Patrick Colm Hogan, University of Connecticut
Nigel Fabb’s essay on “Arbitrary Innovations and Literary Universals” treats the degree to which individual authors are able to defy literary practices, including practices that appear to be universal. This issue has a wide range of implications for the study of literary universals, all of which cannot be treated in a single essay. The present article is complementary to Fabb’s and should be read in conjunction with it. Specifically, the following paragraphs consider two issues related to arbitrary innovations. The first issue is the social adoption of innovations. It is addressed explicitly by Fabb, but with a different focus. The second issue is which innovations might or might not violate universals, and potentially falsify them. This is more general and only implicit in Fabb’s essay.
As to the first issue, Fabb points to the difference between innovations that are generally adopted within a tradition and those that are not. For example, we might ask why Gerard Manley Hopkins’s metrical innovations appear to have had very little influence on subsequent versification. As Fabb points out, one answer is that their introduction did not flourish due to historical contingency. (Fabb mentions literary history in particular, but it seems clear that non-literary contingency—such as racist or sexist prejudice against the innovator—may enter as well.) Another answer is that they are somehow in tension with universal patterns (e.g., they are not consistent with linguistic processing tendencies). Similar points might be made about innovations that do have wide social impact. For example, some techniques of Hollywood cinema (e.g., the practices of “continuity editing”) might have caught on because they conformed to universal perceptual propensities (see Bordwell), while others might have succeeded due simply to the accidental success of certain films or the dominant position of particular studios. Moreover, as the example of Hollywood suggests, the point applies not only within, but also across cultural traditions.
The cross-traditional problem is highly significant. As I have discussed elsewhere (“Areal”), it is much more difficult to quarantine literary traditions than languages. Thus, it is often difficult to ensure that one’s research has the appropriate degree of genetic and areal diversity. This is important because claims of universality require specific sorts of support. One has evidence that a feature is universal only if three criteria apply. First, the feature must recur across traditions with significantly greater frequency than would be expected by chance. Second, those traditions must not have descended from a common source with that feature. Third, those traditions must not have influenced one another with regard to that feature. The problem is that it may be very easy for one literary tradition to be influenced by another even with limited contact, and it is not easy to find literary traditions that have had no contact whatsoever. Thus, we may face a fundamental problem with evidence regarding literary universals.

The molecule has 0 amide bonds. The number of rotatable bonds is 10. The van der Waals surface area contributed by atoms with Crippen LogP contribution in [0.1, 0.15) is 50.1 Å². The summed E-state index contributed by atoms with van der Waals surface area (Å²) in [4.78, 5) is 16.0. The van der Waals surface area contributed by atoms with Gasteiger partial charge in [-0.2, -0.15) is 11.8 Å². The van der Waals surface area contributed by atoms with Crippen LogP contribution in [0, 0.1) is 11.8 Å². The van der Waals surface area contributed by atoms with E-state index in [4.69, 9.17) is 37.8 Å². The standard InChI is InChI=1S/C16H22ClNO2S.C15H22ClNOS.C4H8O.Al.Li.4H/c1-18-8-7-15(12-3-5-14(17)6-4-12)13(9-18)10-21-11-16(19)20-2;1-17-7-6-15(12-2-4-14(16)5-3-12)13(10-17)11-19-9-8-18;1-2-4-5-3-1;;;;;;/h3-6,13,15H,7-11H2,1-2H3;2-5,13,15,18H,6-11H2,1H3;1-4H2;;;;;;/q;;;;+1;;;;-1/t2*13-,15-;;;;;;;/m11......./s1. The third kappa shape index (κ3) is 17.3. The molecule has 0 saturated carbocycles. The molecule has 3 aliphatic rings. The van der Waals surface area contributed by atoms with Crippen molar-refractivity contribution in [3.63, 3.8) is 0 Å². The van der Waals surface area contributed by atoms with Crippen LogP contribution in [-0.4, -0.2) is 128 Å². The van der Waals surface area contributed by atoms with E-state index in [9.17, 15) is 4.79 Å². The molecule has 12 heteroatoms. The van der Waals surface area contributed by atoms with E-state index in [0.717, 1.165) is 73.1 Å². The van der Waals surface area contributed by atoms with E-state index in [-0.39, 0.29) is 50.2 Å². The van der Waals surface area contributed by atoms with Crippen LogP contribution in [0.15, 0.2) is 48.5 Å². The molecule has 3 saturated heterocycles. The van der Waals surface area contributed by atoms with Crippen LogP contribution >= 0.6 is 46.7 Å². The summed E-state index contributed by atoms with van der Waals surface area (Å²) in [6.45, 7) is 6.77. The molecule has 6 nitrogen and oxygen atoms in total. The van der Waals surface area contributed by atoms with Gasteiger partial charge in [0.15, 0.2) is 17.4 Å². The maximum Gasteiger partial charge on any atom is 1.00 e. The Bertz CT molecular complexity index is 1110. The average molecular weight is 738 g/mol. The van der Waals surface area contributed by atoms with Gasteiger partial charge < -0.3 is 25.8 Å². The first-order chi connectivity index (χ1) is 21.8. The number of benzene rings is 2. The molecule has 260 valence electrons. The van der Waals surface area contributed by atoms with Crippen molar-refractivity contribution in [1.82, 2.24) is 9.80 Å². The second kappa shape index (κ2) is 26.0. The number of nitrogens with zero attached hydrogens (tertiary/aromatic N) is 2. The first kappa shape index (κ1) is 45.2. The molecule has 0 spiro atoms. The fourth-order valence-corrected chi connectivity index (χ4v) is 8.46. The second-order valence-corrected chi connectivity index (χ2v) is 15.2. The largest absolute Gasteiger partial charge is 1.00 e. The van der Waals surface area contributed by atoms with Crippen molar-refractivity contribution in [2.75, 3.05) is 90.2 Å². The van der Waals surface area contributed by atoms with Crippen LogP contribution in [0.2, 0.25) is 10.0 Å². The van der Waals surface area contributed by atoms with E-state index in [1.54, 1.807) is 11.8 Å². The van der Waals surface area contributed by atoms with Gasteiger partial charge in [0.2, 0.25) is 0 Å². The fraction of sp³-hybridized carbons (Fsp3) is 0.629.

In response to this problem, I have proposed several measures. Of course, we should try to find genuinely genetically and areally distinct traditions. Nonetheless, in some cases, evidence for a universal may be gleaned from traditions that have had contact. That contact, however, should not involve hegemonic relations such that the literary practices of one tradition would be likely to displace the literary practices of another tradition for non-literary reasons (e.g., because one society colonized the other and imposed its literary tradition through the education system). Thus, one should in general not draw on modern, post-colonial literatures for evidence of universals. Moreover, one should take into account the extent of the contact and the salience of the features. For example, as to the latter, the mere fact of dramatic performance is highly salient, thus easily transmittable even with minimal contact. In contrast, certain sorts of background imagery or the use of techniques such as foreshadowing are not likely to be highly salient unless people are already sensitive to them for some reason. Thus, they should not be transmitted so readily. If there is minimal contact and a feature has low salience, then the recurrence of the feature is less likely to have been the result of contact.
Finally, even if we have reason to believe that some feature has been transmitted by contact, we may still wish to incorporate it into a theory of universals. This is because not everything transfers across traditions, especially not everything that has a low degree of salience. We may learn something about universal processes of literary creation or reception or universal functions of literature from the fact that one practice transfers and another does not. Consider, for example, some feature that recurs across different traditions, but that has evidently passed from one tradition to another. If that feature has high salience and the contact has been extensive, then the recurrence has little if any value for the study of universals. If it has moderate salience and the contact has been intermediate, then the recurrence may have some value. If it has low salience and the contact has been limited, we may decide that the recurrence has considerable value. (There are, of course, other possibilities as well.)